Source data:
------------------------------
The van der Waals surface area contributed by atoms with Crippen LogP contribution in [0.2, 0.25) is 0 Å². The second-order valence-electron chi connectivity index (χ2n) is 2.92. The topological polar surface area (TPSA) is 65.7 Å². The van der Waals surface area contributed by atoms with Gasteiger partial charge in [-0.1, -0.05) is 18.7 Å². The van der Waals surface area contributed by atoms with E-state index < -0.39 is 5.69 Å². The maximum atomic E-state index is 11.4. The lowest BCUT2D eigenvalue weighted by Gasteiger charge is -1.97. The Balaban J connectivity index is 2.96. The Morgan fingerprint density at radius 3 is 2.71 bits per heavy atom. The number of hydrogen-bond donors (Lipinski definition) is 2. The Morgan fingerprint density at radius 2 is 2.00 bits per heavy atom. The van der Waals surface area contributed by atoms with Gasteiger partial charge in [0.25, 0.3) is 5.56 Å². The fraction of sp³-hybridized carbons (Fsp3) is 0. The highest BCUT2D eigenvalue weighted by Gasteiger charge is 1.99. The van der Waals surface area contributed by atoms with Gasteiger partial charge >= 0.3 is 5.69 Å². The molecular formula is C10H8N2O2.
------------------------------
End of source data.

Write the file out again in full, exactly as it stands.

The van der Waals surface area contributed by atoms with Crippen LogP contribution in [0.2, 0.25) is 0 Å². The second-order valence-electron chi connectivity index (χ2n) is 2.92. The topological polar surface area (TPSA) is 65.7 Å². The van der Waals surface area contributed by atoms with Gasteiger partial charge in [-0.1, -0.05) is 18.7 Å². The van der Waals surface area contributed by atoms with E-state index < -0.39 is 5.69 Å². The maximum atomic E-state index is 11.4. The lowest BCUT2D eigenvalue weighted by Gasteiger charge is -1.97. The Balaban J connectivity index is 2.96. The Morgan fingerprint density at radius 3 is 2.71 bits per heavy atom. The number of hydrogen-bond donors (Lipinski definition) is 2. The Morgan fingerprint density at radius 2 is 2.00 bits per heavy atom. The van der Waals surface area contributed by atoms with Gasteiger partial charge in [0.25, 0.3) is 5.56 Å². The fraction of sp³-hybridized carbons (Fsp3) is 0. The highest BCUT2D eigenvalue weighted by Gasteiger charge is 1.99. The van der Waals surface area contributed by atoms with Gasteiger partial charge >= 0.3 is 5.69 Å². The molecular formula is C10H8N2O2.